In one sense, it goes one better, because its establishment was agreed by Parliament and was enshrined in an Act. As anyone who has appeared in front of the Intelligence and Security Committee will tell my hon. Friend, the Intelligence and Security Committee operates as least as effectively as a Select Committee.

I, too, welcome the thoughtful way in which the Leader of the House has responded to the question. However, the decision to go to war is just one of the general prerogative powers exercised by Ministers. Will the Leader of the House accept that there is widespread concern that we need to redress the balance of power between Parliament and Government and that the balance of power has tipped too far in the Executive’s favour? If so, why have the Government so far refused to act on the recommendation of the Public Administration Committee, which stated in 2004 that the case for the reform of prerogative powers is “unanswerable”?

Quite rightly, prerogative powers have been reduced over time, because they go back to the period before the Glorious Revolution of 1688 and are, by definition, rather anomalous. There are some areas in which those powers are easy to replace by statute, which has been going on. The powers exercised by prerogative are subject to much greater constraint by statute now. For example, I refer the right hon. Lady to the Human Rights Act 1998, which has made considerable statutory inroads into the previous exercise of discretion by Ministers. The situation happens to be more difficult in other areas. It is important to put the power of this place into proper perspective. In a recently published study, a former parliamentary clerk has pointed out that the powers exercised quite properly by this House over Governments are now far more extensive than they were, for example, 40 or 50 years ago.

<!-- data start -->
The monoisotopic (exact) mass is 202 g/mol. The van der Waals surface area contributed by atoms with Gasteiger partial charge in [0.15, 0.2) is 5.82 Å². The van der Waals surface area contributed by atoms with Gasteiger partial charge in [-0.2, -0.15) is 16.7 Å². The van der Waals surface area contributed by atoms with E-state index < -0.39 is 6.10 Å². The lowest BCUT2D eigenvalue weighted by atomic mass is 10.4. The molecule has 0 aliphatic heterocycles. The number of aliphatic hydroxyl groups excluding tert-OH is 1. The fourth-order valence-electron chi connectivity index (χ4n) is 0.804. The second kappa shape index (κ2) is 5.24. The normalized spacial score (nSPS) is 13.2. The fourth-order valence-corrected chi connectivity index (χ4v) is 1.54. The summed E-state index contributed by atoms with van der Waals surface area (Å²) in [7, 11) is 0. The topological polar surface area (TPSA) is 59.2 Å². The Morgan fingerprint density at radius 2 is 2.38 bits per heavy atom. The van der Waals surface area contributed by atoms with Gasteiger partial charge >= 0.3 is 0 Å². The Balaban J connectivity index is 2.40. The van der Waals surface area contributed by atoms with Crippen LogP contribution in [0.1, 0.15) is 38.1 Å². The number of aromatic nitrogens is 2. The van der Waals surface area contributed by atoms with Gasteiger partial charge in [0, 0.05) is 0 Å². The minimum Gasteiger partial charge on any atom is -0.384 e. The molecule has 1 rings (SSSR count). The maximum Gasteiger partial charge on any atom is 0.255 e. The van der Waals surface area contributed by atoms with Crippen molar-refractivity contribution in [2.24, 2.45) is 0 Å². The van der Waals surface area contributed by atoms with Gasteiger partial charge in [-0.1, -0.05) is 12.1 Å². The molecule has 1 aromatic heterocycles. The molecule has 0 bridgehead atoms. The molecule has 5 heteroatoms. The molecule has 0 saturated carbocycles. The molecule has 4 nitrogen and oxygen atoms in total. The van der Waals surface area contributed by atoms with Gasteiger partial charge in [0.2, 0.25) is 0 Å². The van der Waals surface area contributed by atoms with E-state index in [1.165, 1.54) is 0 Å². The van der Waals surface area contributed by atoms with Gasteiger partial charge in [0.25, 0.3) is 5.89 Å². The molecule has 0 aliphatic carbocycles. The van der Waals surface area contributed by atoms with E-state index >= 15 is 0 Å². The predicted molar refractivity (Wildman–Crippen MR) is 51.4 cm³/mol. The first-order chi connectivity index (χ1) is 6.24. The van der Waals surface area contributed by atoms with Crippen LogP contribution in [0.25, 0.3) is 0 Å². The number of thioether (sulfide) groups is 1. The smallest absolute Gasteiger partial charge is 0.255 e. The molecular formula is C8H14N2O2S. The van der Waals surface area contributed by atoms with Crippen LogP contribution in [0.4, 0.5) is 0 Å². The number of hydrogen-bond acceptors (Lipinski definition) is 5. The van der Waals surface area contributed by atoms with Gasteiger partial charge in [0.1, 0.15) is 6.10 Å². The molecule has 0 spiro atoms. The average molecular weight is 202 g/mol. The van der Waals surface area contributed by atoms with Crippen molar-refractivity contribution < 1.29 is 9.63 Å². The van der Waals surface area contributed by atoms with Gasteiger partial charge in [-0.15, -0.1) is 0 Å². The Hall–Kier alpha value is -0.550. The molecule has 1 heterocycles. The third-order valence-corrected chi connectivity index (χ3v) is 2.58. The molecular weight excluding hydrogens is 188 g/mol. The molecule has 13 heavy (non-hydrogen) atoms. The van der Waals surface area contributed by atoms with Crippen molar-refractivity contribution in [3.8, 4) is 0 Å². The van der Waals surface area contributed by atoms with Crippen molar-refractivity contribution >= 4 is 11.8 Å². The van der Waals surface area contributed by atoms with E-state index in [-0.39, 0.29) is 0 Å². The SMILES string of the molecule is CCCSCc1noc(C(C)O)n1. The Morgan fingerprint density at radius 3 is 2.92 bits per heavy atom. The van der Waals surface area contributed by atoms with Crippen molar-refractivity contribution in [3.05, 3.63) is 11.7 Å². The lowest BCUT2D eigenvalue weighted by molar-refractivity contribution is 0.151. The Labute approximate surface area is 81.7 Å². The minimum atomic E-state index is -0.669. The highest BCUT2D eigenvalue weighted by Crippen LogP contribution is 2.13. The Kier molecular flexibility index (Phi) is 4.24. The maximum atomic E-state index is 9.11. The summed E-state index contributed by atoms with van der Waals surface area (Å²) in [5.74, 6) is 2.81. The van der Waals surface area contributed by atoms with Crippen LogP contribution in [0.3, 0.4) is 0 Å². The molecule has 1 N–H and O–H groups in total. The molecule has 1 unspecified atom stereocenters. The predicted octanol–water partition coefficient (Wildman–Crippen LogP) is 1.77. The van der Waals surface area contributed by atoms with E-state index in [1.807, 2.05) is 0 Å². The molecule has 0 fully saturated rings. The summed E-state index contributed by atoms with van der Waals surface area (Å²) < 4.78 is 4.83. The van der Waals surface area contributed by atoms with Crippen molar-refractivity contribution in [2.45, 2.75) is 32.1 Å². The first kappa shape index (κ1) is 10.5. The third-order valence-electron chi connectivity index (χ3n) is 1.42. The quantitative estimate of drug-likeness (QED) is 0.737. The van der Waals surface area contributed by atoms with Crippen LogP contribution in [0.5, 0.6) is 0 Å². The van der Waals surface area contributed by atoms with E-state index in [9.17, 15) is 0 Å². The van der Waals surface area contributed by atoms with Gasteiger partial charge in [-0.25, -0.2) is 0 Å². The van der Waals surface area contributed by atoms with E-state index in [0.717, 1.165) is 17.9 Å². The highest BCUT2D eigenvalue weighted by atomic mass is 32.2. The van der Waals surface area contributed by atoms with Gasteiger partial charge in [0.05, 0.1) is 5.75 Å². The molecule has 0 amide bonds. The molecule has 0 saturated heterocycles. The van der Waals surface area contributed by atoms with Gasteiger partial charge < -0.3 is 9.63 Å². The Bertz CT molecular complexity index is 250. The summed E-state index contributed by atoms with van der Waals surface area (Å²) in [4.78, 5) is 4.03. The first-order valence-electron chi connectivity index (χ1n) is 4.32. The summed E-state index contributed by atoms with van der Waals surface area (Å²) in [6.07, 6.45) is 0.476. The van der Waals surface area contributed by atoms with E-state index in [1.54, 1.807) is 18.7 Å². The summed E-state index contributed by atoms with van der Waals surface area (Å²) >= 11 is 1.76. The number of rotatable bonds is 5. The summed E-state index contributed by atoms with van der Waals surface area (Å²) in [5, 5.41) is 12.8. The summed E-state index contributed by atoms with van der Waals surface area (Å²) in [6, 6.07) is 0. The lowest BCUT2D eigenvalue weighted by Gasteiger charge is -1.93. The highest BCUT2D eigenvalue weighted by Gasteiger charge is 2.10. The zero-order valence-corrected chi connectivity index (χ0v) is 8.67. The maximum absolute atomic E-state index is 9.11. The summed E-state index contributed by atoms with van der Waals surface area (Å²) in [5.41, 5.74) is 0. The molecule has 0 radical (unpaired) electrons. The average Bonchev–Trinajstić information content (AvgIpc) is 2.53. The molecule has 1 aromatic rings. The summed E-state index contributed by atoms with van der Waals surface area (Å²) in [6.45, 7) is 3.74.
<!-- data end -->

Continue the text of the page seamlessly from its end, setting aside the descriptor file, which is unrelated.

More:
We know what the Leader of the House really thinks, because in 1994 he said that

“the royal prerogative has no place in a modern democracy”.

I welcome what he has said, although I shudder to think that the convention is bedding in by there being more wars and therefore more parliamentary approval. Is it not extraordinary that in the United States, which is a democracy with an Executive President, war-making powers must be approved by the legislature, but in this country, where the Prime Minister and his colleagues derive their authority from this House, there is no formal arrangement for our agreement?

First, let me say to the hon. Gentleman that it was this Government and this Prime Minister who ensured for the first time, back in September 2002—when the possibility of military action was there, but by no means a probability or a certainty—that in the event of a Cabinet decision to take military action, that would have to be endorsed by this House before it came into force. This Prime Minister did that; previous practice had been very varied.

Secondly, the hon. Gentleman should not look at the practice in the United States through rose-tinted spectacles. The truth is that it has been the subject of enormous controversy there. It is not the case that what anybody else regards as war has to be, and has been, the subject of prior decision by the United States Congress. As it happens, our practice is consistent with that of, for example, Australia and Canada. When we are moving in this direction, we need to take account of the fact that in Europe, where there is, as we accept, tighter parliamentary control, that has in some cases acted unnecessarily and irresponsibly to restrict the proper discretion of the military. We can move forward on this, but it requires a sensible approach on both sides of the House.